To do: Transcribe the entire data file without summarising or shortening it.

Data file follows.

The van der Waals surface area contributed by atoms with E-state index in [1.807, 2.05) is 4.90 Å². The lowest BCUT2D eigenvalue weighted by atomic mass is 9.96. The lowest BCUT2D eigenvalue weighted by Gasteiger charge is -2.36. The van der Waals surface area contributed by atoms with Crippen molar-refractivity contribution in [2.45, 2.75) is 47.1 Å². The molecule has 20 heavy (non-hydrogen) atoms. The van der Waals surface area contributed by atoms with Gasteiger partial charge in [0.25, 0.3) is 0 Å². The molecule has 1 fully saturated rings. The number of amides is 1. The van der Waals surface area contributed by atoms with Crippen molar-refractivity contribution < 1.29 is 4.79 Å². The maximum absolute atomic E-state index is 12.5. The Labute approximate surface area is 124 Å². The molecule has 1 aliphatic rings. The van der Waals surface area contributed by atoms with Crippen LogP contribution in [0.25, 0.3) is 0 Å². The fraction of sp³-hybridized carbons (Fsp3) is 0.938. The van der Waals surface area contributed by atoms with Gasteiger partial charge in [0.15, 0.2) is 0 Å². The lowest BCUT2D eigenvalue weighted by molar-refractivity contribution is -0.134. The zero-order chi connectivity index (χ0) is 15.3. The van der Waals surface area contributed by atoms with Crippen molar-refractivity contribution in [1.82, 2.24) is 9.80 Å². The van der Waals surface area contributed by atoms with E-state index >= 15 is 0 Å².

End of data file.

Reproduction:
The van der Waals surface area contributed by atoms with E-state index in [1.807, 2.05) is 4.90 Å². The lowest BCUT2D eigenvalue weighted by atomic mass is 9.96. The lowest BCUT2D eigenvalue weighted by Gasteiger charge is -2.36. The van der Waals surface area contributed by atoms with Crippen molar-refractivity contribution in [2.45, 2.75) is 47.1 Å². The molecule has 20 heavy (non-hydrogen) atoms. The van der Waals surface area contributed by atoms with Gasteiger partial charge in [0.25, 0.3) is 0 Å². The molecule has 1 fully saturated rings. The number of amides is 1. The van der Waals surface area contributed by atoms with Crippen molar-refractivity contribution < 1.29 is 4.79 Å². The maximum absolute atomic E-state index is 12.5. The Labute approximate surface area is 124 Å². The molecule has 1 aliphatic rings. The van der Waals surface area contributed by atoms with Crippen LogP contribution in [0.25, 0.3) is 0 Å². The fraction of sp³-hybridized carbons (Fsp3) is 0.938. The van der Waals surface area contributed by atoms with Gasteiger partial charge in [0.15, 0.2) is 0 Å². The lowest BCUT2D eigenvalue weighted by molar-refractivity contribution is -0.134. The zero-order chi connectivity index (χ0) is 15.3. The van der Waals surface area contributed by atoms with Crippen molar-refractivity contribution in [1.82, 2.24) is 9.80 Å². The van der Waals surface area contributed by atoms with E-state index >= 15 is 0 Å².